Yes, I know: it should be a 48-star flag... The 115th A.A.A. Gun Battalion, 1943 to 1945

Symphony in B-Flak

First Movement: ENGLAND




...Announcement is made (by Headquarters, European Theater of Operations, 30 April, 1945) that the units listed below are awarded battle credit for participation in "Ground Combat"...

Battery B, 115th AAA Gun Battalion.


15 January, 1944, to 20 September, 1944


The "Strathnaver" steamed into Liverpool on Dec. 15, 3100 miles from N.Y. The sight of land was gratifying after ten days of choppy seas. The ship lay in the harbor for one day, and everyone welcomed the rest and the opportunity to settle his stomach and regain his "land-legs". While she made fast to the wharf, an American Band gave us a rousing welcome. We exchanged greetings from the various portholes with a group of Tommies, and tossed them packs and even cartons of cigarettes in answer to their requests.

The rest of the battalion debarked at once, but this Battery remained aboard ship an additional day to act as MP's. Our job was simple enough -- we had to keep corridors and stairways open so that contingents moving out were unhampered.

Finally, burdened with field pack, bedroll and duffelbag, we made the trek to the station. There we received the hospitality of Red Cross hostesses -- a hospitality to be enjoyed many more times in England and on the Continent. The coffee and doughnuts were superb, but aside from that, the smiles and jokes of the girls were stimulating enough, and we could feel the old American spirit growing by leaps and bounds.

We then boarded one of those half-pint trains, funny little single truck wheels, which at first was really odd, and set forth for our first view of Merrie England. It was a mixture of surprise and fun. We expected to see extensive bomb ruins, but as we soon learned, the damage was not universal, and many effects of the blitz had been removed by the cooperation of all the people. Instead, we saw row upon row of brick and stone houses, each with a thousand chimneys -- so it seemed. For several reasons, the English do not use central heating widely, and they seem to have a chimney for each hearth, with no regard for uniformity. Another English characteristic was the innumerable gardens, yards, plots of land, each well defined by a stone fence or hedge-row.

After a forty-mile ride we stopped at a practically deserted LMS station (London, Midland, Scotland), and spotted a sign, in between the Bovril and Ovaltine ads, that said, "Manchester". The twinges in our stomachs warned us that it was well past twelve noon, and the inevitable "C" rations would be welcome now.

Manchester, Lancashire, the 4th city of England and the 5th of the Empire, boasted a prewar population of 770,000. Shc was the cradle of the Industrial Revolution and rose to become one of the leading manufacturing cities of the Empire. Particularly in textiles is Manchester famous, and her Lancashire cloths are known the world over. She was one of the first cities in England to have a free public library, and through a unique system one can get any book desired, either current or ancient, within three days, regardless of where the book is in the United Kingdom. Here too is the Avro Aircraft, Ltd., the home of the famed Lancaster and the new Lincoln.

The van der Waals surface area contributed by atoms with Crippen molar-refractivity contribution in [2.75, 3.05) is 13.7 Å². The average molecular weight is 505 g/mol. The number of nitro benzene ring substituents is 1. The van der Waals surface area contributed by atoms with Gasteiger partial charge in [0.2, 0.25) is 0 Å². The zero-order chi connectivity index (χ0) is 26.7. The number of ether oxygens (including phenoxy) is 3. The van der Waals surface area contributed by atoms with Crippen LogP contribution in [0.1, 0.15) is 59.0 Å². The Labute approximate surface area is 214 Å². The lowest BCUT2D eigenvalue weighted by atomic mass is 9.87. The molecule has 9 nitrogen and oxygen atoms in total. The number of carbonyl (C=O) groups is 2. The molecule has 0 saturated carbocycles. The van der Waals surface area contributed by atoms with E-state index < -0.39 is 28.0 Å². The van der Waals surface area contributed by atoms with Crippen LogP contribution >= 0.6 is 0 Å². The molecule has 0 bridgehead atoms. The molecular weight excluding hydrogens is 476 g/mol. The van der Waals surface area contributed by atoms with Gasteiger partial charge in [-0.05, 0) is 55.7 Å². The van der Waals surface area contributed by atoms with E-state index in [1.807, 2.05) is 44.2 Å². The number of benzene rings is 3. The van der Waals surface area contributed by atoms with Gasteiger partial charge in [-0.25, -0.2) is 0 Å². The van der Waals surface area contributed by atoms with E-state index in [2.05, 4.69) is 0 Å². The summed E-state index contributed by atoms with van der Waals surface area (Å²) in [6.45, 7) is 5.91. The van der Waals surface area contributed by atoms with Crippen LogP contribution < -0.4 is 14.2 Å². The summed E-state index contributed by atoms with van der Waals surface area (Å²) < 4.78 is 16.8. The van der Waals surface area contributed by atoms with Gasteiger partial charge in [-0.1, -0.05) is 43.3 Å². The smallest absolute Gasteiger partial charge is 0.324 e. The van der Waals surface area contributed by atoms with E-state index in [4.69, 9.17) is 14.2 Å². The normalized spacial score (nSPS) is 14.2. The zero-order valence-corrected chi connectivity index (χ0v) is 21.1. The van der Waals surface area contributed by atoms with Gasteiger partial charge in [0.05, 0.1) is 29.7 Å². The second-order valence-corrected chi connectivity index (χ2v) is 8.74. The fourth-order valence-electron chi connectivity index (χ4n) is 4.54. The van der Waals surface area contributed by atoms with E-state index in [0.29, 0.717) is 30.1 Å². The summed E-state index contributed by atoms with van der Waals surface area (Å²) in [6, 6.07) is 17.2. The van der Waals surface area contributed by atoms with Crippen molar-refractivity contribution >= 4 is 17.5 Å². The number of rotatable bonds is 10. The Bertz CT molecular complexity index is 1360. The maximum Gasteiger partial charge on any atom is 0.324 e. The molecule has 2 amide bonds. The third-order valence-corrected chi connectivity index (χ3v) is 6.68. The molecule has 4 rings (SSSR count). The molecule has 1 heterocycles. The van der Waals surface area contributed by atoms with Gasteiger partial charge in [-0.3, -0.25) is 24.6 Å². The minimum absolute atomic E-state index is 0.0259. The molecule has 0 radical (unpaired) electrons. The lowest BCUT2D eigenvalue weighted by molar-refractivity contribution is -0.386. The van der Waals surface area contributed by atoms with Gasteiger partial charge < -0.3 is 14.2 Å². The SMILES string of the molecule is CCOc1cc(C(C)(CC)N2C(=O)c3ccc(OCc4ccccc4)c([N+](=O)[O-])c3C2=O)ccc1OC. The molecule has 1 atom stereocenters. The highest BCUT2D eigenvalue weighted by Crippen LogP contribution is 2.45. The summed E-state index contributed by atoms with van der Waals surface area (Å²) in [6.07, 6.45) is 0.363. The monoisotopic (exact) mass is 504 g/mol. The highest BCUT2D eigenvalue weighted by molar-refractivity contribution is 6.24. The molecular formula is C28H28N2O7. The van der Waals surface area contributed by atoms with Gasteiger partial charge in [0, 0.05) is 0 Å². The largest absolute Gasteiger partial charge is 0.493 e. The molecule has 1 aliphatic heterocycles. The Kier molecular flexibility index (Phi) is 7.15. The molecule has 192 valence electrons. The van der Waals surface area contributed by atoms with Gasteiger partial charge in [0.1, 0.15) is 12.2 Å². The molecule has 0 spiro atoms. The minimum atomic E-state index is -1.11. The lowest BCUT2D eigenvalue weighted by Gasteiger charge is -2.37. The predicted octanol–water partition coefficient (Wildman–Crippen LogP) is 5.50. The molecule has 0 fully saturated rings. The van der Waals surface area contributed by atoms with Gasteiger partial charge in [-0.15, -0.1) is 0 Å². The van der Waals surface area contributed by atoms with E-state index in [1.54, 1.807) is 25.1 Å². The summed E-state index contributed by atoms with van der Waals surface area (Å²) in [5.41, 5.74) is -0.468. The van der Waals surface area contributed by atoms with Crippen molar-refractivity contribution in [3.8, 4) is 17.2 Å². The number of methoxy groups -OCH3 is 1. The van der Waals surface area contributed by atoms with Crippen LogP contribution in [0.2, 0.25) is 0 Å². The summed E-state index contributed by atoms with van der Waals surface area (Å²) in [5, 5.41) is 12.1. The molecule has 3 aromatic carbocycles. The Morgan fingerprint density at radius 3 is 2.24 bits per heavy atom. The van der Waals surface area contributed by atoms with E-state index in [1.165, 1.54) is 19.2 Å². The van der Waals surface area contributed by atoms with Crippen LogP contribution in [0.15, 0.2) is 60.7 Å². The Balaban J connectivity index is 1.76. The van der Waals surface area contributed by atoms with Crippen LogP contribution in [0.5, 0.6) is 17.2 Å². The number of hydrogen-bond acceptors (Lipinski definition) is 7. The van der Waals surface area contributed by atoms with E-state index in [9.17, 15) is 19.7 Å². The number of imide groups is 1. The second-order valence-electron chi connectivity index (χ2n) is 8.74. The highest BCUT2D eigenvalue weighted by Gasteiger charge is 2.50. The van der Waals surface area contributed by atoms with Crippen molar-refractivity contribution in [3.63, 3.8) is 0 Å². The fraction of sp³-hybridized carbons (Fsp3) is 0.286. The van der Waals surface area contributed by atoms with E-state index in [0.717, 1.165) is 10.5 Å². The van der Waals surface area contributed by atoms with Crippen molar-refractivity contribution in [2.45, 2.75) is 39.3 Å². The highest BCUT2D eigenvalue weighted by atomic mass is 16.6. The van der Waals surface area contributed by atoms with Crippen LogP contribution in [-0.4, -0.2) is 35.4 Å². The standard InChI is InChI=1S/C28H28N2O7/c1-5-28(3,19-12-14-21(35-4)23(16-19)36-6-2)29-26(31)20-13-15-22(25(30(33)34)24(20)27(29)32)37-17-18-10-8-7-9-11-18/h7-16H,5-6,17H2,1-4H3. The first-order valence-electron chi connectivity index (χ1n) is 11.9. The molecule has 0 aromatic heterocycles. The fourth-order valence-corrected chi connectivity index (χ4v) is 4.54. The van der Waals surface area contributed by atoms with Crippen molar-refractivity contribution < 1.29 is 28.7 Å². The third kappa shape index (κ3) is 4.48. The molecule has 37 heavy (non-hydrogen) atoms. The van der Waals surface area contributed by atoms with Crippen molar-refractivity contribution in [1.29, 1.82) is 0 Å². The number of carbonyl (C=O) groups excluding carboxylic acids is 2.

Our quarters in Manchester were, if nothing else, spacious. The sprawling building with the glass roof and the concrete floor littered with straw suggested that it might have been used for one purpose, but there was no odor, so we know we were wrong. One fellow saw the sign "ZOO" over the entrance and saw the gate closed behind him and remarked: "At last, Baker Battery has found a home". A few days of interior decoration "a la TM 444-444" transformed the former Exhibition Hall into a rather cozy barracks. The redeeming feature was that it was located within Bellevue Park, a vast amusement park -- the most famous in all England and scarcely a mile from the center of the city. What a park! Visitors came from far and wide to see the Botanical and Zoological Gardens, and in particular the world famous "Tiglon", a cross between a lion and a tiger. (One man tantalized the lions once too often, and left two small souvenirs in England--two fingers! The lion died six days later!) Add to this miniature trains, rollercoasters, boxing and wrestling matches, the circus. There were two private dance floors, but if you followed the crowds, you ended up in the public Coronation Ballroom. And you've got to give those English girls credit -- they TRIED to jitterbug! The Ballroom, by having set aside special nights for old time dancing, catered to the elder people as well. It was not only in dancing that the oldsters held their own. There were three pubs (short for "public house") within the park, and half a dozen within a stone's throw of the wall surrounding the park (the wall -- remember?). The pub is a wonderful institution and a tribute to the English people -- a respectable place where a respectable family can go in the evening and have a respectable, good time. And did they do it!

Bitters, Guinness, Stout, Mild, Tetley's, special brews like No. 2, No. 5. All warm of course, but you get to like it, especially after the third one, when the community singing begins.

The days were damp, dark, dismal, drab and dreary. They were as remarkably short at this season as they were to grow remarkably long later in the summer. Strictly speaking it was even difficult to distinguish day from night, because the sun never shone. Correction -- the sun DID appear one day at 1358 hours for three minutes! But why talk of days. It was the nights! Black and damp nights, it is true, but not at all boring. One fellow, flashing his pass at the gate at 2300 hours one night, after bidding three girls good night, was heard by the guard to mumble something about "Night Life in the ETO". Remember "Redgate Lane"? A typical scene: